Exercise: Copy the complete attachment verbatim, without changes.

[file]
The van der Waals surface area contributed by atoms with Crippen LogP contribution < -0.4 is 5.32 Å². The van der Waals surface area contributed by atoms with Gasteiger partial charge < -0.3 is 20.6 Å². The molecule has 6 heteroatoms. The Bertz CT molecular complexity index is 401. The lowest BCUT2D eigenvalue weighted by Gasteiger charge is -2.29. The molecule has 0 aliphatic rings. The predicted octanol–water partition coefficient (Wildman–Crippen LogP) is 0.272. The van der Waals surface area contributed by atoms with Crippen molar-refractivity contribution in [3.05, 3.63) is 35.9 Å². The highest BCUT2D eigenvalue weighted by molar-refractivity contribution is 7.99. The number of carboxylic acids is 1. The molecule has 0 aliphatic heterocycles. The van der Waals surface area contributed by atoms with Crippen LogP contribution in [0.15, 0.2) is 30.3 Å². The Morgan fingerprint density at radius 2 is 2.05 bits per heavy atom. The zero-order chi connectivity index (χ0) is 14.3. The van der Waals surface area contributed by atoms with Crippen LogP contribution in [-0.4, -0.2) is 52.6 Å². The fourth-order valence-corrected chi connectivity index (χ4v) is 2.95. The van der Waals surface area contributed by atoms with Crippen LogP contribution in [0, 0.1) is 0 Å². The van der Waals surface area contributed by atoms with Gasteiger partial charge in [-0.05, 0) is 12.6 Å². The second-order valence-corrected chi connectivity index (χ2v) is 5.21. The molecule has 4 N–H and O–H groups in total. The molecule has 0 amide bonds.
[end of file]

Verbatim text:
The van der Waals surface area contributed by atoms with Crippen LogP contribution < -0.4 is 5.32 Å². The van der Waals surface area contributed by atoms with Gasteiger partial charge < -0.3 is 20.6 Å². The molecule has 6 heteroatoms. The Bertz CT molecular complexity index is 401. The lowest BCUT2D eigenvalue weighted by Gasteiger charge is -2.29. The molecule has 0 aliphatic rings. The predicted octanol–water partition coefficient (Wildman–Crippen LogP) is 0.272. The van der Waals surface area contributed by atoms with Crippen molar-refractivity contribution in [3.05, 3.63) is 35.9 Å². The highest BCUT2D eigenvalue weighted by molar-refractivity contribution is 7.99. The number of carboxylic acids is 1. The molecule has 0 aliphatic heterocycles. The van der Waals surface area contributed by atoms with Crippen LogP contribution in [0.15, 0.2) is 30.3 Å². The Morgan fingerprint density at radius 2 is 2.05 bits per heavy atom. The zero-order chi connectivity index (χ0) is 14.3. The van der Waals surface area contributed by atoms with Crippen LogP contribution in [-0.4, -0.2) is 52.6 Å². The fourth-order valence-corrected chi connectivity index (χ4v) is 2.95. The van der Waals surface area contributed by atoms with Crippen LogP contribution in [0, 0.1) is 0 Å². The van der Waals surface area contributed by atoms with Gasteiger partial charge in [-0.05, 0) is 12.6 Å². The second-order valence-corrected chi connectivity index (χ2v) is 5.21. The molecule has 4 N–H and O–H groups in total. The molecule has 0 amide bonds.